I transferred back to UK for continued treatment and they continued with the same protocol set by France, which was a further three months of lighter chemo, but they said in January following MRI they were surprised how the lump had disappeared considering its size. 

    The surgeons, Oncologist etc discussed options with me but said that the chemo was my best chance.  I was definitely not in favour of chemo previously and whilst having the treatment I also took natural remedies. But each to their own.  

    Wishing you all well 

  • Yes mine was exactly like urs ER PR positive and Her2 Negative. Thanks for the reply yea i totally get it each to their own. I hope i can decide soon as i need to give my answer to my oncologist in a weeks time xxx

  • Aww thanks for your reply . Yes I just need to decide and I hope I make the right decision. All of my lymph nodes were clear but may be because of my age my oncotype  dx score came up to 24. X

  • Hi Starr. It's very difficult to know what to do for the best, but I think you're doing the right thing by talking about it. 

    I spoke to a Macmillan buddy - someone who'd had a similar diagnosis and treatment about five years before me. She pointed out that we will never know if our decisions are the right ones. If I accept chemotherapy and the cancer returns, was chemo a waste of time or did it delay / reduce the return ? If I accept chemo and cancer never returns, is that because I had chemo, or would it not have returned anyway ?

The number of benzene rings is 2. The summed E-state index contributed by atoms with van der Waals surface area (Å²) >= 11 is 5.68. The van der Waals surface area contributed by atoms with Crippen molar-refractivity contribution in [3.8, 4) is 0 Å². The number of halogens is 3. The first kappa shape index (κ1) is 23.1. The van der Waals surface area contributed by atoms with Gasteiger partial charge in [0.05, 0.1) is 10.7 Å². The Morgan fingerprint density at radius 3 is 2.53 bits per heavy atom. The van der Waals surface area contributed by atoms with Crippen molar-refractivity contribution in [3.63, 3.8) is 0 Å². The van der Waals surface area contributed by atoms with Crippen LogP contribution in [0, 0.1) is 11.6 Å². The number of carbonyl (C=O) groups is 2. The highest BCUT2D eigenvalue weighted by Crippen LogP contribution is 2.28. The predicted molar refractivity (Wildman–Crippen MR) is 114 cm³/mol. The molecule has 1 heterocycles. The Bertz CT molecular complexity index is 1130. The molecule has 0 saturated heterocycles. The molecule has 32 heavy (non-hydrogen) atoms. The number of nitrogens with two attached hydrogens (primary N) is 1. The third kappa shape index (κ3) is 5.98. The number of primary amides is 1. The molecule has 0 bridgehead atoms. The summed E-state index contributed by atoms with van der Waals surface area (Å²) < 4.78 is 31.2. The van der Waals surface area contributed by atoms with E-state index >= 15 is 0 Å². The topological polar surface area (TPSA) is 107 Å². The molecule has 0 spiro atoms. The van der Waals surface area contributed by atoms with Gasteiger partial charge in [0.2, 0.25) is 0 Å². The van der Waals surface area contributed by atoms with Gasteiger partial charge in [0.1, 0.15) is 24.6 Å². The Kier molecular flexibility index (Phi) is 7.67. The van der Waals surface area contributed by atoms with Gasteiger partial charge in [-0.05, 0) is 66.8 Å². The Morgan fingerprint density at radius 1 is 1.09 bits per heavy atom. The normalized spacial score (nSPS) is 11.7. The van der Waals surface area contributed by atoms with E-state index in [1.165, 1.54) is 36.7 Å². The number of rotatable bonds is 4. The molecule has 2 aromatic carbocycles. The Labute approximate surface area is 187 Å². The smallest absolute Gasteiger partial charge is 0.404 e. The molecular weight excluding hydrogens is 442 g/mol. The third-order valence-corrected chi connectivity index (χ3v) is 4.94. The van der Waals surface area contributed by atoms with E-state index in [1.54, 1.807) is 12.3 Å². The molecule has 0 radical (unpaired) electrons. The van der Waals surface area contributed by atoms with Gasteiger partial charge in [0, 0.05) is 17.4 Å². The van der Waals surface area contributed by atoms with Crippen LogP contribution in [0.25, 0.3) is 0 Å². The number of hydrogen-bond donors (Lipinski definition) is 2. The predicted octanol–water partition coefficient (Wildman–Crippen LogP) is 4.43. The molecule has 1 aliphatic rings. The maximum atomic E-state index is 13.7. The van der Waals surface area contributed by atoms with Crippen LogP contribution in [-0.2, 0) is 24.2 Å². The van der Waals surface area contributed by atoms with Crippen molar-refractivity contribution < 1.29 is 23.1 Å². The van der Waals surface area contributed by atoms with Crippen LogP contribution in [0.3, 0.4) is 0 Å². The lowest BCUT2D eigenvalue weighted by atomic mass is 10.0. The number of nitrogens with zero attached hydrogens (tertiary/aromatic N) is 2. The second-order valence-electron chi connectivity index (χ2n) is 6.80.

If I don't have chemo and cancer returns, would chemo have prevented it or not ? If I don't have chemo and it doesn't return, shall I just thank my lucky stars ? 

    My buddy said whatever decision I make must be right for me - no one else. And once made, I must not waste time regretting it or wondering if I did the right thing. I accept it and move on with my life. 

    I hope that's helpful. Thinking of you xxx 

  • Yes you are 100% correct that is exactly what I'm thinking that I hope whatever decision I may I should not regret it after. Thank you soo much sounds silly but think this part has been the hardest for me just deciding on what to do xxxx

  • My lymph node was clear, had a nice clear margin,  sent off sample to America, they said give prevention chemo, have had 3 cycles now out of 6,and I'm giving it up, I don't want it, , no one has spoken to me about anything, never even seen my oncologist since beginning,  

  • Dear Starr, it's not silly. It's a really difficult decision to make - at a time when you're probably not feeling your best. 

    Please be gentle with yourself. You're dealing with a lot at the moment. Have you got any little treats planned ? Take care xxx 

  • Dear Trigsgirl, I'm sorry to hear this. Can you talk to someone in your medical team ? I also found the Macmillan Support Line very helpful - both for emotional support and practical advice. 

    I live in Scotland, and we have quite a few Maggie's Centres attached to cancer hospitals. Anyone affected by cancer - families, friends and patients - can drop in and talk to someone, or just have a cup of tea and a biscuit. 

    Is there one near you ? Please look after yourself. Thinking of you xxx